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Move to Clarify Microsoft 365 Compliance Licensing
Many of the new features created for Microsoft 365 compliance technology, like allowing Data Loss Prevention policies to use trainable classifiers, rely on high-end or add-on licenses. Microsoft doesn’t develop much new for the baseline Office 365 E3 enterprise plan. Everything seems to be bundled into Office 365 E5 or Microsoft 365 E5 or a new service plan.
This isn’t by accident. Microsoft is trying to drive the average revenue per user (ARPU) higher to increase cloud revenues and margin, something that CFO Amy Hood emphasizes to the market analysts every time Microsoft discusses its quarterly results. Making new features available only in high-end plans seems to be working. In their FY22 Q4 results, Microsoft reported that 12% of its Office 365 installed base now uses E5 and cloud revenues reached an annualized run rate of $100 billion.
Microsoft 365 Compliance Licensing Defined via Capability
It’s putting it mildly to say that Microsoft licensing guidelines for its compliance offerings were opaque. Confusing, misleading, inaccurate, poorly worded, and just plain wrong are other descriptions rightfully applied to Microsoft 365 compliance licensing over the years. Things weren’t helped by the way that many compliance features ignored licensing completely and allowed anyone who wanted to use a feature to go ahead and use it. Of course, using something without the right license isn’t the most intelligent strategy, especially when a software vendor tightens its code and introduces license restrictions, which is the case now.
I’ve been critical about Microsoft’s slipshod approach to licensing for Microsoft 365 compliance and security products in the past. Improvements have been coming, especially the introduction of a helpful spreadsheet to help tenants understand when they needed licenses for different features. The spreadsheet is now available in versions covering Enterprise and Frontline worker plans and Small to Medium Business plans.
Now, Microsoft has revamped their documentation for licensing guidance for Microsoft Purview Data Lifecycle and Records Management (Figure 1) to make it much clearer and easier to understand the licensing requirements for features like retention policies and retention labels. The new documentation clearly sets out the capabilities of a feature and what licenses are needed to use those capabilities.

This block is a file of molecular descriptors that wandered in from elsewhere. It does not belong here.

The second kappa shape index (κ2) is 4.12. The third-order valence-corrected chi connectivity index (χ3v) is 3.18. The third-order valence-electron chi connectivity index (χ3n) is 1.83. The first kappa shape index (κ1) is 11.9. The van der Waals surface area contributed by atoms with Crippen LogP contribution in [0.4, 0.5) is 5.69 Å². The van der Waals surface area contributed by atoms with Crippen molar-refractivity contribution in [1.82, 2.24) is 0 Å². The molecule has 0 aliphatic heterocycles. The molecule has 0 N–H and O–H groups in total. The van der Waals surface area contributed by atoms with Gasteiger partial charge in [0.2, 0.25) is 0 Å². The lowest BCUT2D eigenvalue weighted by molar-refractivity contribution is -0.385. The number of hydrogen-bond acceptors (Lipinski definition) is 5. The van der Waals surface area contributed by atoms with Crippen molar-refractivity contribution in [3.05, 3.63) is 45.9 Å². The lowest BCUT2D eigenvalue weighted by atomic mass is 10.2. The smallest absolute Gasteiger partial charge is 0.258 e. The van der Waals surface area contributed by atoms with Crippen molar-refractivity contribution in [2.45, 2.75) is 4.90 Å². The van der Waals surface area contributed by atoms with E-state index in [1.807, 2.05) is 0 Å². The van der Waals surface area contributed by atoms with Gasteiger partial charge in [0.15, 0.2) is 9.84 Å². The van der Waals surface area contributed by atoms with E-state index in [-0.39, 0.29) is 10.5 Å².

For instance, if you want to use adaptive scopes to find locations to apply retention policies, you need Office 365 E5, Microsoft 365 E5, or either of the Microsoft 365 E5 compliance or information protection and governance add-ons. The same licenses are needed to when retention labels have settings that start retention after an event, trigger a disposition review or apply a new label when the retention period ends, or marks items as records or regulatory records.
Microsoft’s Definition of Automatic Label Processing
I like the new way of clearly setting out when advanced licenses are needed to use a feature, even if it highlights the absurdity of requiring E5 licenses to apply a default retention label to a SharePoint Online document library (Figure 2), folder, or document set. I know that Microsoft considers this to be automatic processing, and a case can be argued that the act of assigning a retention label to a document when a user uploads it to a library is automatic, but it’s hardly in the same category as auto-label policies which use artificial intelligence and machine learning (trainable classifiers) to find documents to label.
Microsoft is going down the same path with default sensitivity labels for document libraries (now in preview). I don’t agree with that decision either, but it’s likely to be the case when the feature reaches general availability.
Clarity is Best When Discussing Microsoft 365 Compliance Licensing
Now that Microsoft has clarified its license requirements for Microsoft Purview Data Lifecycle and Records Management, let’s hope that the trend continues across all aspects of Microsoft 365. Maybe even the folks who sometimes come up with the most convoluted text for message center announcements could sign up to improve their messaging. That would be very helpful indeed.
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